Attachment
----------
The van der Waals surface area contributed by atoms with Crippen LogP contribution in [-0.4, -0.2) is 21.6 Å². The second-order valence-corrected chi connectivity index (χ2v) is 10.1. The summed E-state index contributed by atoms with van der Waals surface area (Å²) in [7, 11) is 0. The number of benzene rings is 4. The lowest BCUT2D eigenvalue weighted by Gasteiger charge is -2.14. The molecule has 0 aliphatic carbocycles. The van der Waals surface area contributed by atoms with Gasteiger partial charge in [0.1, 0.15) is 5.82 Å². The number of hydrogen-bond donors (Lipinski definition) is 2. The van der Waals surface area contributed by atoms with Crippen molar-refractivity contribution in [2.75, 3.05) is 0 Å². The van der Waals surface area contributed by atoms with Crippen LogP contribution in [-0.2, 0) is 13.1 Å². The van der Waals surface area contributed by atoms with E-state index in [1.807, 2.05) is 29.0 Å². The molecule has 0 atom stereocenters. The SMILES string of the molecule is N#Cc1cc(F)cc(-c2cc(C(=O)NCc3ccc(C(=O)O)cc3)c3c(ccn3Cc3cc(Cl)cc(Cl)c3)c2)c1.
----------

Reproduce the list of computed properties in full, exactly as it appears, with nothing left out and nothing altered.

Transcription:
The van der Waals surface area contributed by atoms with Crippen LogP contribution in [-0.4, -0.2) is 21.6 Å². The second-order valence-corrected chi connectivity index (χ2v) is 10.1. The summed E-state index contributed by atoms with van der Waals surface area (Å²) in [7, 11) is 0. The number of benzene rings is 4. The lowest BCUT2D eigenvalue weighted by Gasteiger charge is -2.14. The molecule has 0 aliphatic carbocycles. The van der Waals surface area contributed by atoms with Gasteiger partial charge in [0.1, 0.15) is 5.82 Å². The number of hydrogen-bond donors (Lipinski definition) is 2. The van der Waals surface area contributed by atoms with Crippen molar-refractivity contribution in [2.75, 3.05) is 0 Å². The van der Waals surface area contributed by atoms with Crippen LogP contribution in [-0.2, 0) is 13.1 Å². The van der Waals surface area contributed by atoms with E-state index in [1.807, 2.05) is 29.0 Å². The molecule has 0 atom stereocenters. The SMILES string of the molecule is N#Cc1cc(F)cc(-c2cc(C(=O)NCc3ccc(C(=O)O)cc3)c3c(ccn3Cc3cc(Cl)cc(Cl)c3)c2)c1.